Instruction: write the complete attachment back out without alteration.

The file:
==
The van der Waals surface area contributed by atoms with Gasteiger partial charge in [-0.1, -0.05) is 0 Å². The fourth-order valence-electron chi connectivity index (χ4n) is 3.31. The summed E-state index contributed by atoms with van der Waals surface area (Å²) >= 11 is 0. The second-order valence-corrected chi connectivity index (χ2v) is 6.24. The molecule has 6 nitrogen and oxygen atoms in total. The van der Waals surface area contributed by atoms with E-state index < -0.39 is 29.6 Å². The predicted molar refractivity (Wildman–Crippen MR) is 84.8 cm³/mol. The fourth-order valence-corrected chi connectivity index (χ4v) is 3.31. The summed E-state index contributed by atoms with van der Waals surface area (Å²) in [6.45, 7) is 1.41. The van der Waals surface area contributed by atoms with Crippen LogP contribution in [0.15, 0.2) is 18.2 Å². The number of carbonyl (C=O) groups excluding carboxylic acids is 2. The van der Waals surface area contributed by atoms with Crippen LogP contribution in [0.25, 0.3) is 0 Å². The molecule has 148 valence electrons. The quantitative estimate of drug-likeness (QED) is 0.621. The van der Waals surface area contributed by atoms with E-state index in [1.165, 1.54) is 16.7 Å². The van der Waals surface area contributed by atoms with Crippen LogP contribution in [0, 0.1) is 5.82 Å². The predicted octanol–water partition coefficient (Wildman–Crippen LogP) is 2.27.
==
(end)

The van der Waals surface area contributed by atoms with Gasteiger partial charge in [-0.1, -0.05) is 0 Å². The fourth-order valence-electron chi connectivity index (χ4n) is 3.31. The summed E-state index contributed by atoms with van der Waals surface area (Å²) >= 11 is 0. The second-order valence-corrected chi connectivity index (χ2v) is 6.24. The molecule has 6 nitrogen and oxygen atoms in total. The van der Waals surface area contributed by atoms with E-state index < -0.39 is 29.6 Å². The predicted molar refractivity (Wildman–Crippen MR) is 84.8 cm³/mol. The fourth-order valence-corrected chi connectivity index (χ4v) is 3.31. The summed E-state index contributed by atoms with van der Waals surface area (Å²) in [6.45, 7) is 1.41. The van der Waals surface area contributed by atoms with Crippen LogP contribution in [0.15, 0.2) is 18.2 Å². The number of carbonyl (C=O) groups excluding carboxylic acids is 2. The van der Waals surface area contributed by atoms with Crippen LogP contribution in [0.25, 0.3) is 0 Å². The molecule has 148 valence electrons. The quantitative estimate of drug-likeness (QED) is 0.621. The van der Waals surface area contributed by atoms with E-state index in [1.165, 1.54) is 16.7 Å². The van der Waals surface area contributed by atoms with Crippen LogP contribution in [0, 0.1) is 5.82 Å². The predicted octanol–water partition coefficient (Wildman–Crippen LogP) is 2.27.